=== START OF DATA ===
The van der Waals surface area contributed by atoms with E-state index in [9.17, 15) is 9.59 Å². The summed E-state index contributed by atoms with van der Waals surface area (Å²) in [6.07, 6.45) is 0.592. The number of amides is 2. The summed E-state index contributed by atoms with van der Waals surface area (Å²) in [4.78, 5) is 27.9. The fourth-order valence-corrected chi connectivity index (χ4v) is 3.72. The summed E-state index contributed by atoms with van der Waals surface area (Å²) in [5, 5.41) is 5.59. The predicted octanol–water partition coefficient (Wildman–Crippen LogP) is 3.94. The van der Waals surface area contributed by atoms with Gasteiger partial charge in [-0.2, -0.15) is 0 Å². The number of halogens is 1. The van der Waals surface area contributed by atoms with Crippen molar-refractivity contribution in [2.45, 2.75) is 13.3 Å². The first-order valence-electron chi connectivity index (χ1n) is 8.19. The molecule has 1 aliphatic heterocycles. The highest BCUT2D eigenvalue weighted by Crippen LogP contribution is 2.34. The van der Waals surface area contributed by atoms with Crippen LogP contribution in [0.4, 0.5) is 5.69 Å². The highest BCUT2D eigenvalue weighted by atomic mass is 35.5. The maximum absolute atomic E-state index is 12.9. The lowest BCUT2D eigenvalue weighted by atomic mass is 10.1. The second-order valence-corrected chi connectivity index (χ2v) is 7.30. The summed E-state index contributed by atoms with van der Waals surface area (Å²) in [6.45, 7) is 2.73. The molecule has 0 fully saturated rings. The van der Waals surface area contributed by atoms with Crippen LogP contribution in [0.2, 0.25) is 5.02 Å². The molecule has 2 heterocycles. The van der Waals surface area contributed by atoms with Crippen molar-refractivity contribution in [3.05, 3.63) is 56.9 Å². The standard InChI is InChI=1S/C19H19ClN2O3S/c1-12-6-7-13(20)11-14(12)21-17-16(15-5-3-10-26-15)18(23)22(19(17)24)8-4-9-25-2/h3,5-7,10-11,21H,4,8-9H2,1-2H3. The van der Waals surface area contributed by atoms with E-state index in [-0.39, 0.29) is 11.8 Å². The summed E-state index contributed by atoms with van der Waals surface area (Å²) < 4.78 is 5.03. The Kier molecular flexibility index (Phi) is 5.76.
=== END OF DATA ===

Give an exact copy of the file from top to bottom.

The van der Waals surface area contributed by atoms with E-state index in [9.17, 15) is 9.59 Å². The summed E-state index contributed by atoms with van der Waals surface area (Å²) in [6.07, 6.45) is 0.592. The number of amides is 2. The summed E-state index contributed by atoms with van der Waals surface area (Å²) in [4.78, 5) is 27.9. The fourth-order valence-corrected chi connectivity index (χ4v) is 3.72. The summed E-state index contributed by atoms with van der Waals surface area (Å²) in [5, 5.41) is 5.59. The predicted octanol–water partition coefficient (Wildman–Crippen LogP) is 3.94. The van der Waals surface area contributed by atoms with Gasteiger partial charge in [-0.2, -0.15) is 0 Å². The number of halogens is 1. The van der Waals surface area contributed by atoms with Crippen molar-refractivity contribution in [2.45, 2.75) is 13.3 Å². The first-order valence-electron chi connectivity index (χ1n) is 8.19. The molecule has 1 aliphatic heterocycles. The highest BCUT2D eigenvalue weighted by Crippen LogP contribution is 2.34. The van der Waals surface area contributed by atoms with Crippen LogP contribution in [0.4, 0.5) is 5.69 Å². The highest BCUT2D eigenvalue weighted by atomic mass is 35.5. The maximum absolute atomic E-state index is 12.9. The lowest BCUT2D eigenvalue weighted by atomic mass is 10.1. The second-order valence-corrected chi connectivity index (χ2v) is 7.30. The summed E-state index contributed by atoms with van der Waals surface area (Å²) in [6.45, 7) is 2.73. The molecule has 0 fully saturated rings. The van der Waals surface area contributed by atoms with Crippen LogP contribution in [0.2, 0.25) is 5.02 Å². The molecule has 2 heterocycles. The van der Waals surface area contributed by atoms with Crippen molar-refractivity contribution in [3.05, 3.63) is 56.9 Å². The standard InChI is InChI=1S/C19H19ClN2O3S/c1-12-6-7-13(20)11-14(12)21-17-16(15-5-3-10-26-15)18(23)22(19(17)24)8-4-9-25-2/h3,5-7,10-11,21H,4,8-9H2,1-2H3. The van der Waals surface area contributed by atoms with E-state index in [-0.39, 0.29) is 11.8 Å². The summed E-state index contributed by atoms with van der Waals surface area (Å²) < 4.78 is 5.03. The Kier molecular flexibility index (Phi) is 5.76.